Pablo system [26] was used to provide visuomotor training. It is a game-based rehabilitation in one-dimensional as well as two-dimensional modules. The training through this equipment is based on the principles of motor learning [29]. The Pablo system has a handheld device, multi-ball, and multi-board systems with sensors to control the games. The handheld device was used for assessing as well as training in this study (Figure 1).
An informed consent form was obtained from all study participants. Grip strength and wrist ROM were recorded using the equipment in sitting position with the shoulder in adduction and elbow flexed to 90˚ and forearm in a neutral position. A score of MHQ was taken based on the subjects’ responses to all 6 parameters in the context of hand and wrist. These 6 parameters were function, ADLs, work, pain, aesthetics, and satisfaction. MHQ probes both hands; however, it can be performed with one hand, depending on the objectives of the examiner. Items are scored on a 5-point Likert-type scale from 1 (very good/ not at all difficult/ always/ very mild/ very satisfied) to 5 (very poor/ very difficult/ never/ severe/ very dissatisfied) [30]. For all the parameters, the higher the score, the better the performance. After recording the responses, the raw score was converted to a scale from 0 to100 according to a scoring algorithm for each parameter [30]
Once pre-training values of all the dependent variables were recorded, then the practice session was started. All 6 games used in training were practiced by the subjects for 3 min. From the next day, the intervention was started for 24 min (each game was randomly played for 3 min), 3 days a week. After 4 weeks, the values of grip strength, wrist ROM, and MHQ were recorded again. The 6 games used during the training were as follows (Figure 2): A. Hot air balloon: The balloon moves forward on its own. The main target is to move it up/ down trying not to collide it with mountains, birds, and helicopter appearing on the screen; B. Fire-fighter: The screen shows a fireman who has to extinguish the fire wherever it appears throughout the game; C. Elevator: The screen shows a lift on different floors. As soon as the game starts, people appear on different floors one by one; the main goal is to take the person to the floor he or she is indicating; D. Apple farmer: In this game, apple trees appear on the screen with a basket on the ground. The main aim is to collect all the apples in the basket by moving them to right-left directions; E. Shooting can: In the shooting game, the bullet must shoot the dart in the middle. Before shooting, the gun needs to be reloaded; F. Highway: It is a car game, where the main goal is to not collide the car with others coming in the way by moving it to the right-left direction [29].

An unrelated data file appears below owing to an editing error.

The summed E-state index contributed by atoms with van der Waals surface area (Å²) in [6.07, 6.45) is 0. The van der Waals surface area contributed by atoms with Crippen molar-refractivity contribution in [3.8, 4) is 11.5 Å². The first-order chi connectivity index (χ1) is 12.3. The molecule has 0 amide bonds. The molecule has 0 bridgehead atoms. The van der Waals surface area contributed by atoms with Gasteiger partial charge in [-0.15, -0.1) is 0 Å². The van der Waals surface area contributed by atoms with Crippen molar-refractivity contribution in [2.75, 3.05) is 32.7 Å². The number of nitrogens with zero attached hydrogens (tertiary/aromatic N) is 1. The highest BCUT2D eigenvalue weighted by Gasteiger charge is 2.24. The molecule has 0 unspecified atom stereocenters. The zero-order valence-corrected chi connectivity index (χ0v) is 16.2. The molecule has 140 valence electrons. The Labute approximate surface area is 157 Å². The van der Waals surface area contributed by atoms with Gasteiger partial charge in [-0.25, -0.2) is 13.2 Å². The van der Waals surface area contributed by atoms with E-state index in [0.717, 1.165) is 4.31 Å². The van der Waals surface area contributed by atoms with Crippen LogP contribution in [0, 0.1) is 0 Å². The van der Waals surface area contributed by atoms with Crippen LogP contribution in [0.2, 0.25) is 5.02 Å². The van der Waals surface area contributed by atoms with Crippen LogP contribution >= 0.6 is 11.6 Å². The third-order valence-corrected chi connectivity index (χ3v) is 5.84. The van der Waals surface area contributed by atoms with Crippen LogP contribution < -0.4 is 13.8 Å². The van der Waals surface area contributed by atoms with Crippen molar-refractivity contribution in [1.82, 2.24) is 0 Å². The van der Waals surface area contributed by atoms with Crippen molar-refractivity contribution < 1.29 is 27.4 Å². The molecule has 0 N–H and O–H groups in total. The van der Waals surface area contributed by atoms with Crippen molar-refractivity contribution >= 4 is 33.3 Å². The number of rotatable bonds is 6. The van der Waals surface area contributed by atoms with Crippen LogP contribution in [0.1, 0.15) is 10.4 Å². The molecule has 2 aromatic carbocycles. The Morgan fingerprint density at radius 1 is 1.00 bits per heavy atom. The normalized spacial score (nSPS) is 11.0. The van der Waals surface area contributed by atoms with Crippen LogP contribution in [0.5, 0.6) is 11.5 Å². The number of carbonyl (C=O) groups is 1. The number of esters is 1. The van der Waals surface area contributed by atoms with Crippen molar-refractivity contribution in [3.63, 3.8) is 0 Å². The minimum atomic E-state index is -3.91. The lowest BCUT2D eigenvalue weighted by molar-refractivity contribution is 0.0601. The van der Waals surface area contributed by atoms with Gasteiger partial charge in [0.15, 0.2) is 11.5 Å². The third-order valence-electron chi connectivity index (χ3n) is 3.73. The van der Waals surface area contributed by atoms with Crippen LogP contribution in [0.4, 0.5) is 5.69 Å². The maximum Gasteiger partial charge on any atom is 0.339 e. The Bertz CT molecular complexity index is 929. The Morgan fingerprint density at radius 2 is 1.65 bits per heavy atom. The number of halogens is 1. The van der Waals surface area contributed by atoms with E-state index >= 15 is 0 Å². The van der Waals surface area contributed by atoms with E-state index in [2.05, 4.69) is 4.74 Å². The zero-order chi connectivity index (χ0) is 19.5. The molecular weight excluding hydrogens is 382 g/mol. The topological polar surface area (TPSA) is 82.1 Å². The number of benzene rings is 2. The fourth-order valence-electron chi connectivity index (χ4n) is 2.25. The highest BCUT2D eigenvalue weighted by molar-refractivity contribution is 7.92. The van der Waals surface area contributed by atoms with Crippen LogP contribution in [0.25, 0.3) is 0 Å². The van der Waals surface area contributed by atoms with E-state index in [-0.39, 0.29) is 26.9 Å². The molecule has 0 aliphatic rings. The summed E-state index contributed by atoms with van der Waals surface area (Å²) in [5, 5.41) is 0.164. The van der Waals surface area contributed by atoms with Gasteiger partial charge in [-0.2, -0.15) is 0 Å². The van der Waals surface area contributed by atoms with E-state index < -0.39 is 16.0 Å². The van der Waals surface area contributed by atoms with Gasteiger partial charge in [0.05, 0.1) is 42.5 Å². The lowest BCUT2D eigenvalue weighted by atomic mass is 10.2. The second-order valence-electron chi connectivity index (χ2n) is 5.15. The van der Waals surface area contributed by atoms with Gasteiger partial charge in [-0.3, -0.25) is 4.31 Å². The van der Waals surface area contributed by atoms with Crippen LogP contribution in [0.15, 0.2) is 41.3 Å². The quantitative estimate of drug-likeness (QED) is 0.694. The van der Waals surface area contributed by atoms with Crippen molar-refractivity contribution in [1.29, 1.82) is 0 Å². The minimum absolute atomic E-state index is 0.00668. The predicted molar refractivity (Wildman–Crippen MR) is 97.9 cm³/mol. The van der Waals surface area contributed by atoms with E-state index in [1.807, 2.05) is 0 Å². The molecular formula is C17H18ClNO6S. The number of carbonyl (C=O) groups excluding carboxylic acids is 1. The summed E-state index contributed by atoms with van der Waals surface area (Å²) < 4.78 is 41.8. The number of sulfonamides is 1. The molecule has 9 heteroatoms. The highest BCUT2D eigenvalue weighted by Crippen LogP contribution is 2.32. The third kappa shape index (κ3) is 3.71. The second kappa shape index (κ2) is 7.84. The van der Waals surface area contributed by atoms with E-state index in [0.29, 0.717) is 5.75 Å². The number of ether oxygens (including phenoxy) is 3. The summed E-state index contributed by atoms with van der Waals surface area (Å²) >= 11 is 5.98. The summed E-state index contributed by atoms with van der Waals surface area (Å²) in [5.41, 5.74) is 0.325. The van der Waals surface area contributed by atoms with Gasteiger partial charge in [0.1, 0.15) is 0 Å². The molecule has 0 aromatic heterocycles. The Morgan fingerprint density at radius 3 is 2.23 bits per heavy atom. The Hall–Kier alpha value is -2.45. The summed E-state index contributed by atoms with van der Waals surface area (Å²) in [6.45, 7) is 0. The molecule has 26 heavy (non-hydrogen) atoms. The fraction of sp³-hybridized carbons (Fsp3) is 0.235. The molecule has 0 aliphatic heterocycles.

The first 3 games, i.e. “Hot air balloon”, “Fire-fighter”, and “Elevator” were controlled and played using the grip strength, while in the next three “Apple farmer, Shooting can, Highway”, wrist movements were used, i.e. flexion and extension.
The obtained data were analysed in GraphPad InStat. The One-Way Analysis of Variance (ANOVA) followed by Tukey-Kramer multiple comparison test was used to compare the pre-test and post-test scores, both within and between the groups. The data are expressed as Mean±SD, and q value is given along with it. (P˂0.05) was considered as statistically significant. 
3. Results
Group 1 consisted of 16 females and 10 males with the Mean±SD age of 35.8±9 years. Group 2 consisted of 10 females and 15 males with the Mean±SD age of 68.5±7.2 years.
The pre-test-post-test within-group analysis of group 1 (adults) is shown in (Figure 3). There was an overall score improvement from pre-test to post-test in all the variables, except for ADLs and aesthetics. However, the change was not statistically significant in any parameter. ADLs and aesthetics showed no changes. 
The within-group analysis in group 2 revealed an improvement in all the scores, except for wrist flexion, which decreased (Figure 4). The between-group analysis of pre-test scores of group 1 (adults) and group 2 (elderly) are presented in (Figure 5). The grip strength, wrist extension, and pain were better in adults, compared to the elderly, while wrist flexion, function, ADLs, work, and aesthetics were better in the elderly before the training. 
Satisfaction parameter difference was not high between the two groups. After the training (Figure 6), grip strength and wrist extension were better in the adults; however, pre-test values and scores of wrist flexion, function, ADLs, work, pain, aesthetics, and satisfaction were better in the elderly. No significant change was found in this area. 
4. Discussion 
The main aim of the present study was to compare the effect of visuomotor training in adults and the elderly. Visuomotor training can be defined as any training or practice that integrates visual perception with the motor performance [1]. Studies on the visuomotor training using game-based rehabilitation, non-immersive virtual reality, or robotic therapy have reported that it would provide neuroplasticity, cortical reorganization [28, 31], and would enhance brain reward system [31, 32]. This outcome is because it is based on motor learning approaches.